3TFO: 49ers @ Falcons, NFC Championship
Atlanta has finally got the playoff monkey off its back. They may have made tough going of it, but the Falcons did not crash out of the playoffs at the first time of asking as many had been predicting. After racing out to a big lead, aided by the Seahawks bungling of their final possession of the half, the Falcons then conspired to lose the lead and hand Matt Ryan the ball needing to score with under a minute remaining. Ryan came up big and the Falcons escaped with a win they really should have had locked up before even entering the fourth quarter.
The 49ers, by contrast, were far more convincing in their display against the Packers, taking them down for the second time this season and leaving Green Bay with losses to San Francisco book-ending their season.
Can Ryan and the Falcons now play to their best with the pressure of getting their first playoff win lifted from their shoulders? Will the 49ers finally run into a poor game from Colin Kaepernick to derail their march to the Super Bowl? Let’s take a look at three of the most important matchups that will dictate which side comes away victorious.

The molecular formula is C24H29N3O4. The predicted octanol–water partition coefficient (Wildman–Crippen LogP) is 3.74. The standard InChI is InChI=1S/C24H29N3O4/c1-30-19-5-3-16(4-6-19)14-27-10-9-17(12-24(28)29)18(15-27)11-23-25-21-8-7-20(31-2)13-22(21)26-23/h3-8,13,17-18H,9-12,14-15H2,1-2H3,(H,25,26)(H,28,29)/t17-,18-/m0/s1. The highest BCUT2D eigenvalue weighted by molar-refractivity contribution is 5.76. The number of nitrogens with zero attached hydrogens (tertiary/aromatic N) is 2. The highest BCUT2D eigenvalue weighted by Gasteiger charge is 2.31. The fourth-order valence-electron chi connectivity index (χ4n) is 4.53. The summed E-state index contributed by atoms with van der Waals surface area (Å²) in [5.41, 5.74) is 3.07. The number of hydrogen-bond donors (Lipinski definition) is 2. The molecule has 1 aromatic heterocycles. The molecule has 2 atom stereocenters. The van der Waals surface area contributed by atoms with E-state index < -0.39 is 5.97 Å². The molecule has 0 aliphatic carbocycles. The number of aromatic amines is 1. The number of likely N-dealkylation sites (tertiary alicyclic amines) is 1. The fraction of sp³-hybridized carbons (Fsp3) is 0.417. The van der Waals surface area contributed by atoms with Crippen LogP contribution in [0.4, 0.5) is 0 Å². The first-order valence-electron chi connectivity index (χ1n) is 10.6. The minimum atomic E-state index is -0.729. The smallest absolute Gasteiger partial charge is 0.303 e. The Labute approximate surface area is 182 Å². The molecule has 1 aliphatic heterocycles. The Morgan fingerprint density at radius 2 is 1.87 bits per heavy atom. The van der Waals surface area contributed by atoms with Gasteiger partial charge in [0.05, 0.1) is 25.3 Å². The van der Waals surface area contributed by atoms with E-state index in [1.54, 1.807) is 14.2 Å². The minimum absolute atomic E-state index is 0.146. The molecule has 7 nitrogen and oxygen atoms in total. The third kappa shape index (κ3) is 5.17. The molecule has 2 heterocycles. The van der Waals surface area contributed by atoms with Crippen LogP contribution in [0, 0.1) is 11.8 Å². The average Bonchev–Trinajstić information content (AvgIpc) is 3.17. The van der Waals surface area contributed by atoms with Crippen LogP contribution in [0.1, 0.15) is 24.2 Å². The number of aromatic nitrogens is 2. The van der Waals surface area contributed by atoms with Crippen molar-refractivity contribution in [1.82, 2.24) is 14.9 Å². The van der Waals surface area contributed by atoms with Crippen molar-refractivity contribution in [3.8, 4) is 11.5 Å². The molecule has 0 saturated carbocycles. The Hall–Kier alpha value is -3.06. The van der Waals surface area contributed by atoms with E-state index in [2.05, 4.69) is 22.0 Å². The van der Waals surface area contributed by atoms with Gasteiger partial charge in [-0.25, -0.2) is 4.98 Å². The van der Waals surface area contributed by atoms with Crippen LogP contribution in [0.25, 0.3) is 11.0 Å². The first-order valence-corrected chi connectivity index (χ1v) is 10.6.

Last week the Green Bay Packers acted like the notion of Colin Kaepernick running the ball had never even occurred to them. They showed no indication that anybody on the defensive coaching or playing staff had ever even seen this new witchcraft called the ‘read option’, and they compounded matters by playing an endless run of man coverage, ensuring that if the rushers up front strayed from their lanes Kaepernick could simply scramble into open field with everybody in coverage having their backs turned to him, blissfully unaware of the threat.
The bottom line is they defended the threat of Kaepernick and the 49ers’ offense about as poorly as it is possible, and the Falcons need to do a better job or they will get just as badly gashed. One thing going in the Falcons favor already is that Atlanta plays largely zone coverage on the back end, limiting the plays where coverage defenders will have their backs to the threat. The Falcons in coverage will have their eyes on the quarterback and see early when he takes off to scramble. The bad news is that they have some of the poorer tackling players in the league once they do recognize that threat.